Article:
sells the opposite as if it’s been proven fact. The data also puts the
lie to the idea that blue states with tight gun control laws and
troublesome urban areas leave people vulnerable. New York, New Jersey
and California all have have LOWER firearm death rates than mostly rural
states with lax gun control laws, even though they have tight gun
restrictions and huge urban areas.

Even if You’re Not Murdered in a Red State, You’re Not Safer

Red states don’t pass the test, even when you look at
crimes other than murder. The ten states with the overall highest
violent crime rate are: 1. Tennessee, 643.6 (per 100,000); 2.
Nevada, 607.6; 3. Alaska, 603.2; 4. New Mexico, 559.1; 5. South
Carolina, 558.8;  6. Delaware, 547.7; 7. Louisiana, 496.9; 8. Florida,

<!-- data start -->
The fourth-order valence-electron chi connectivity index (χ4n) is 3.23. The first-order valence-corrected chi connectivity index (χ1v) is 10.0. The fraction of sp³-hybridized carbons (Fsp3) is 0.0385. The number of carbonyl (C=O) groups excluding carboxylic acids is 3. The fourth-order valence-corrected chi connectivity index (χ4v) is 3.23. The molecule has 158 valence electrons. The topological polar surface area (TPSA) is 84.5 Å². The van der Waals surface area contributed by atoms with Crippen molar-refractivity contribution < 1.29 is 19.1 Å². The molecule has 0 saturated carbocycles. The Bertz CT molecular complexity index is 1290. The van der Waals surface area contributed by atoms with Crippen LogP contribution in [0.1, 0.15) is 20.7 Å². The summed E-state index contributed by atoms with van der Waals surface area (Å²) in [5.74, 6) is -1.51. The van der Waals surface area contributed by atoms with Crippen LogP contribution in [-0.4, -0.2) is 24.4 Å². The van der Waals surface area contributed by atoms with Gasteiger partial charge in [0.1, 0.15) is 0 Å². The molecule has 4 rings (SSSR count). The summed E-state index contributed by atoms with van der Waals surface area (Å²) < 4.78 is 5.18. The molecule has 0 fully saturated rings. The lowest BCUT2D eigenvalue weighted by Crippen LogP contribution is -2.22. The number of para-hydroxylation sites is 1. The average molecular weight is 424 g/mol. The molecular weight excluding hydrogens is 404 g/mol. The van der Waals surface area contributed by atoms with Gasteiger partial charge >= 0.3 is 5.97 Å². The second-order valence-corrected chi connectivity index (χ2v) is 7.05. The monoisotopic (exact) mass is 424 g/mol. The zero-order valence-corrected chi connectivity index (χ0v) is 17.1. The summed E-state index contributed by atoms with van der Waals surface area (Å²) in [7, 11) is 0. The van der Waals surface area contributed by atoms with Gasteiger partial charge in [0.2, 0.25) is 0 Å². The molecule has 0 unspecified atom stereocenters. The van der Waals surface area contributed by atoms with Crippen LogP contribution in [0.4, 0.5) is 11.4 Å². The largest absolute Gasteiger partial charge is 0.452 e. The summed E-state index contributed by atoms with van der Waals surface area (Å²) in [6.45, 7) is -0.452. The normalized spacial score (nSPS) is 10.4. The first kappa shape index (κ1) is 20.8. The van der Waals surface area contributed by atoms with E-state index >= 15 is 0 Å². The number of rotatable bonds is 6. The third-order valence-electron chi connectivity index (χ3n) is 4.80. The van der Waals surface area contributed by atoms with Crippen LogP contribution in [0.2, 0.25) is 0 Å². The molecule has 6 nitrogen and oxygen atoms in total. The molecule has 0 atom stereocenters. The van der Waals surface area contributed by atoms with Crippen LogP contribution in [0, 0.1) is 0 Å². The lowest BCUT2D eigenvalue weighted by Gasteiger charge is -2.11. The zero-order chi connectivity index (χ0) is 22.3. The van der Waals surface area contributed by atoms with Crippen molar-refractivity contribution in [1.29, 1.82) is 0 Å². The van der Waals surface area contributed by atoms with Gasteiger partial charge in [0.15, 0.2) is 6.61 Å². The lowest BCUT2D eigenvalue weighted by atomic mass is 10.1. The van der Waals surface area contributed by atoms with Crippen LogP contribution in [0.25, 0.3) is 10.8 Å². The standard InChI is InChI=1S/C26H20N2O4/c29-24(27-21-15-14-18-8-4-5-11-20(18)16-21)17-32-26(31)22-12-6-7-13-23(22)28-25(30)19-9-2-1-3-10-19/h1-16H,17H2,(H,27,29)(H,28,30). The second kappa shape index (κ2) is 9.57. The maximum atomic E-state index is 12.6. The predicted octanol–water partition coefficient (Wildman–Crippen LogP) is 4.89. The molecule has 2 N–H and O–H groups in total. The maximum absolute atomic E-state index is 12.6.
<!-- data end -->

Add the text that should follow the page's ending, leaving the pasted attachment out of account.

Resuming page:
487.1; 9. Maryland, 476.8 10. Oklahoma, 469.3.  
(Source)
The ten states with the overall lowest violent crime rate are: 50.
Maine, 119.8 (per 100,000); 49. Vermont, 131.4; 48. New Hampshire,
159.6; 47. South Dakota, 185.6; 46. North Dakota, 200.7; 45. Utah,
212.7; 44. Virginia, 226.8; 43. Wyoming, 228.2; 42. Idaho, 228.4; 41.
Minnesota, 243.9.
(Source)
People in South Carolina and Tennessee are more
likely to be killed, raped, assaulted or have their purse snatched in
their home states than those in New York, New Jersey and California.
Doesn’t tht seem kind of strange, given all those “tough on crime”
Republicans and their populations being armed to the teeth?

Republicans Talk About “Family Values,” But Their States Sure Don’t Live It

Given all of their whining about the decline of
civilization and their talk about “family values,” Republican-run states